When Mexico is in the news something bad has happened. A city is under siege, dozens of teenagers attending a party have been shot and killed; a man has been decapitated. American officials have called it a failed state; Arizona just sued the federal government for its failures to secure the border with a nation that spews bad news and migrant workers, while the Mexican state seemingly succumbs to the pressure of corruption and violence. So long promises! A nation that was on its way to defeating centuries of poverty and inequality catched a serious case of narco-flue on the finishing line and ended up without a future.
That the republic is in trouble is beyond doubt, but contrary to many reports this doesn’t mean that the Mexican state has failed, grinded to a halt and, hands in the air, ceased to work. Observers have long pointed out that people are in fact dying by the thousands and that the Mexican government is in great need of US support to fight off the cartels, but also that these violent areas make up a small part of the country and that the threat to Mexican society even in these murderous enclaves isn’t military. As The Economist reports, in 2007 over 70 % of all homicides that were attributed to organized crime took place in no more than 4 % of Mexico’s municipalities, in 2010 figures showed an even greater concentration where 70 % of the killings now took place in 3 % of the country’s municipalities. And even in places where violence has peaked, like Ciudad Juárez, narco-traffickers offered limited resistance when facing overwhelming government forces such as the 7,000 soldiers that were deployed to the city two years ago.
Where Colombia, a nation similarly ravaged by organized drug crime, had to start by actually regaining territory before it could focus on civilian and judicial challenges, the situation in Mexico is more in line with that in Sicily during the 1970s and 1980s. The main task is to establish rule of law. Sicily was a deeply corrupt part of a corrupt Italy that had been used as a fiefdom for a string of Christian Democrat party lords who thrived during decades by doling out government largesse. Throughout this time, they joined forces with local Mafioso who delivered votes in exchange for a fair share of government contracts, as long as they kept a low, moderately violent profile and didn’t meddle with the political status quo.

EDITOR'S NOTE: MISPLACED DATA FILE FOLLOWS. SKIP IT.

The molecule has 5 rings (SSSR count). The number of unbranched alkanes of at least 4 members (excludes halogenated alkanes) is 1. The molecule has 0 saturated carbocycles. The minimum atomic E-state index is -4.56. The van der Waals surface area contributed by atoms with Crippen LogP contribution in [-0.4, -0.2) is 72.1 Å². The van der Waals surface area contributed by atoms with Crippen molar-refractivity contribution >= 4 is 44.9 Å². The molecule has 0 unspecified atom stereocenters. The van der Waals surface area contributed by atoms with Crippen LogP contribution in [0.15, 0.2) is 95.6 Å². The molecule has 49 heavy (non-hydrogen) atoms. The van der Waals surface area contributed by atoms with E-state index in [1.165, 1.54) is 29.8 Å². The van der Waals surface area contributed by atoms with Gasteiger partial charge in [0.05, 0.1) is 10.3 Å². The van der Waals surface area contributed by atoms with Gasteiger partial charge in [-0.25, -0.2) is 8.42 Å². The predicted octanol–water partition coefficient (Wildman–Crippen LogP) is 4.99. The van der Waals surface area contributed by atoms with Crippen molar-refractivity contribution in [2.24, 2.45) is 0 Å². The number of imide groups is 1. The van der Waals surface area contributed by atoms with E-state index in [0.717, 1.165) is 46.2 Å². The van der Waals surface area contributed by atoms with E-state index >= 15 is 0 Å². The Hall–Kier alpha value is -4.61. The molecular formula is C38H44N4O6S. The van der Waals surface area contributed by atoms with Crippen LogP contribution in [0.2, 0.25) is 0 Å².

This changed when the Christian Democrats’ grip on Italian politics loosened in the late 1970s and the national government as well as zealous Palermo based anti-mafia officials like Judge Giovanni Falcone and Paulo Borsellino broke up the coalition of corrupt politicians and organized crime by establishing rule of law. It led to the deaths of many brave officials and unfortunate bystanders, including Falcone and Borsellino who were both murdered by the mafia, as well as a chaotic decade and a half in Sicily when businesses, citizens, politicians, policemen, lawyers and judges all had to change their behavior and the ways they interacted with each other in order to respect the law, rather than find ways around it. As for the Cosa Nostra, they fought the government with all available means to prevent a strong, independent judicial system from emerging, and then each other, when hundreds of Mafioso were arrested, leaving power vacuums that had to be filled.
The same happened in Mexico during the democratic transition of the 1990s and especially after the 2000 presidential election when the Partido Revolucionario Institucional (PRI) lost power after seventy years of absolute dominance. In the words of Shannon O’Neil, of the Council on Foreign Relations, “Under the PRI, the purpose of government policy was to assert power rather than govern by law. The opacity of court proceedings, the notorious graft of the police forces, and the menacing presence of special law enforcement agencies were essential elements of an overall system of political, economic, and social control.” Everyone in Mexico, including the narco-traffickers, had to respect and finance the absolute authority of the PRI if they wanted to stay in business. But when PRI no longer was there to set the rules of the game, and the democratic forces lacked the means to establish a new set of behavioral guidelines in accordance with the law, a great reshuffling took place where the cartels no longer could rely on graft to stay in business as long as they respected the authority of the leaders.
Just like in Italy, their response is to attack a state that is trying to wane itself off corruption in order to prevent the forces that want to establish accountable governance, rule of law and the efficient enforcement of it from succeeding. Drug cartels are responding to a rain of fire in the form of record numbers of interdictions, arrests and extraditions to the US by reverting to violence because they don’t wish to live in fear of uncooperative police officers, stern judges and secure prisons that disrupt business as usual. But with a strong Mexican commitment to reforming an inept judicial system and corrupt local police forces, as well as American knowhow and monetary support in doing so, Mexico will be able to rein in the drug lords and establish a more accountable government that kingpins will dread and people can rely on.